side of the Western arm of Lake Miosen, which runs north towards 
Gudbrandsdale, by the west of Heathmark (see Magnusson's Note — 
Heimskringla, vol. iv, 273). 

t Who probably gave his name to Gudbrandsdal. 

' Harald Fairhair " 


They surprised those on guard and surrounded the 
house where Gudbrand and Hogni Karason were 
sleeping. They set fire to it and burned them both 
in it ; Eystein's sons, Hogni and Frothi, managed 
to get out for a while and made a fight, but both 
were killed. The result of the fight was that 
King Harald. by the help of his uncle, secured a 
great accession to his kingdom, namely, Heath- 
mark, Gudbrandsdal and Hadaland, Thotn and 
Eaumariki, and all the northern parts of Vingul- 
mark. After this Harald and Guthorm fought 
again with King Gandalf, who had escaped, as 
we have seen. They had several struggles, in 
the last of which the latter was killed, and Harald 
annexed all his realm as far as the river 
Glommen*. The next event mentioned in the 
Heimskringla is the negotiation for Harald's 
wedding with Gyda, the daughter of King Eric 
of Hordaland.t 

The fact of this proposal points to Harald's 
having been more than ten years old at his father's 
death. The lady was at this time being fostered 
in the house of a rich bonder, or farmer, at 

Like most royal brides, she is described as very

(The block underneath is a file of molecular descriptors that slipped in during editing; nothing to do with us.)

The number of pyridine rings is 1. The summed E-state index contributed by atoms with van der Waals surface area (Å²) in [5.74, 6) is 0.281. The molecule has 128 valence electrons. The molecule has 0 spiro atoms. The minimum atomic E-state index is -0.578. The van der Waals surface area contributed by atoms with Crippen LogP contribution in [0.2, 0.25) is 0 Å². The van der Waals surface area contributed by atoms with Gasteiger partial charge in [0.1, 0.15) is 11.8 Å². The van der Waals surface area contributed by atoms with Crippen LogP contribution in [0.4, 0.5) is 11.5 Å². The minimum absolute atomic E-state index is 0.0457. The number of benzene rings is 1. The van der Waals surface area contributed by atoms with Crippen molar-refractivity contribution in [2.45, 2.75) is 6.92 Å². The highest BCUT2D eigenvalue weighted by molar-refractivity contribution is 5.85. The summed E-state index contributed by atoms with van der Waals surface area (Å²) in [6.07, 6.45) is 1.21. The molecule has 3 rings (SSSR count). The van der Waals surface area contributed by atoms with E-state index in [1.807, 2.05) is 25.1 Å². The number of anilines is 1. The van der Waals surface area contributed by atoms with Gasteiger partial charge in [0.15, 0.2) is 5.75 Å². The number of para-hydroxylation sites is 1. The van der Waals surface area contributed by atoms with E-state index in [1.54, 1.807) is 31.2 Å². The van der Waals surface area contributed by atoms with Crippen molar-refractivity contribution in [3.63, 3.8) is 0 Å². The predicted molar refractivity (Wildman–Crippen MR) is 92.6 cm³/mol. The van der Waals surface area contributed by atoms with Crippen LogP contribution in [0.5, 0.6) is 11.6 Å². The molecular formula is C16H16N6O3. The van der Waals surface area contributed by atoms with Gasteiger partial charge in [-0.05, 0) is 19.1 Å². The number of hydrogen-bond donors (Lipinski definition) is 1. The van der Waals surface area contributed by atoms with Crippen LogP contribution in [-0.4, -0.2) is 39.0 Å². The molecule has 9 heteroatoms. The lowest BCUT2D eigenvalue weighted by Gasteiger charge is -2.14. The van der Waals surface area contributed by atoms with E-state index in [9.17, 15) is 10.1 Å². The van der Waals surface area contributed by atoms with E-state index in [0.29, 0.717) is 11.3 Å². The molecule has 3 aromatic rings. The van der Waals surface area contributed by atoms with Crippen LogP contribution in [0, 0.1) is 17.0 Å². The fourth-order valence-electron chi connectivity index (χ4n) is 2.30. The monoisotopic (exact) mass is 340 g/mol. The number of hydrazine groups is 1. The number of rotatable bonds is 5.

fair and high-minded, and we are told Harald 
would fain have her for a bedmate. When his 
messengers arrived she is reported to have said 
haughtily that it was not her intention to wed one 
who was merely the master of a few fylkies, or 

• It is the largest river in Norway, running from north to south into 
the eastern side of the Skagarak. 

t This was a great district in Western Norway, now called " Sondre 
Bergenhusamt " which was bounded on the east and south-east by 
Haddingdal, Numdale, and Thelemark, and on the south by Rogaland 
(Magnussen, op. cit. 257). Its people were known as Hords. 

\ A district east of Sogn fylki, bounded on the north by Gud- 
brandsdale, on the east by Land and Ringariki, and on the south by 

150 Saga-Book of the Viking Society 

counties, and she marvelled there was no king who 
was minded to make Norway his own, and be its 
lord and master in the way that King Gorm had 
done in Denmark and King Eric at Upsala. 
Harald's messengers were taken aback by this 
reply and asured her that Harald was such a 
mighty king that he was quite worthy to be her 
partner, but if she was unwilling, there was 
nothing left for them but to take their departure, 
and they put on their travelling clothes to depart. 
Thereupon she spoke again and said she would 
only consent to be his wife if he would make 
himself master of all Norway and rule that king- 
dom as freely as Eric of Sweden and Gorm of 
Denmark did theirs. 

When the messengers returned to King Harald 
and reported her answer, which they deemed 
impertinent and witless, they said it would not be